When Last Place Is a Win

So, our half-marathon yesterday.

As I wrote yesterday, circumstances brought us to the big day underprepared. Our response was to listen to our bodies, run as much as we could, and walk the rest.

The result was we finished hand-in-hand, proudly running across the finish line, solidly in last place.

At the finish

At the finish

It was no failure: we consider it an unqualified success because we met every single one of our goals for the day.

  • Honor our mentor Steve Zegree by pushing ourselves to achieve something beyond our reach, particularly in his beloved sport of running.
  • Use this opportunity to raise money for the Pancreatic Cancer Action Network, in honor of both Steve and my grandfather. (The tally stands at $850 so far.)
  • Show up on race day. (Beating the inner voice saying we weren’t ready.)
  • Start the race with confidence.
  • Avoid major injury during the race.
  • Finish the race.

We crossed off every one of these goals; the final time couldn’t matter less to us.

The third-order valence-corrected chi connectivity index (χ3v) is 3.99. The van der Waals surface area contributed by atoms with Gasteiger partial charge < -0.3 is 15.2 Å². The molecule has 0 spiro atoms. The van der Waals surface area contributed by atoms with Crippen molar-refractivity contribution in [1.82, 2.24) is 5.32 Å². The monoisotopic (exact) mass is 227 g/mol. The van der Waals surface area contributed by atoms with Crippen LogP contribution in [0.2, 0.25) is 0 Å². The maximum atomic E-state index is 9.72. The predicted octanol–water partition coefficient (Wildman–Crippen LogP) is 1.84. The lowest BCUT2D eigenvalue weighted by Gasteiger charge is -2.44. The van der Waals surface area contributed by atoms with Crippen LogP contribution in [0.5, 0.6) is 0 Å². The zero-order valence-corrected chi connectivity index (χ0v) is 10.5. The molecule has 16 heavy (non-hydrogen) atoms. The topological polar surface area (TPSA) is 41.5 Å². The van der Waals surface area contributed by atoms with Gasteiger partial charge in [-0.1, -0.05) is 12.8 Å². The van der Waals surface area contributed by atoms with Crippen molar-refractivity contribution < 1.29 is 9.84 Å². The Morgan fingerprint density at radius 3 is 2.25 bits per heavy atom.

Running is a sport that survives on personal challenges unrelated to the time clock – I couldn’t count how many of the 48 other runners in the race cheered us on along the way, to say nothing of the many volunteers along the race course. They understood immediately what we were doing and helped give us the strength to continue.

The finisher’s medal handed to us at the finish line stayed around my neck most of the day – proof that I had met my final goal.

Will I run another long race? I don’t know – my body is screaming at me today – but I know that when I do, I will use the lessons of the last several months in preparation, and I will keep the same attitude towards my goals in the race.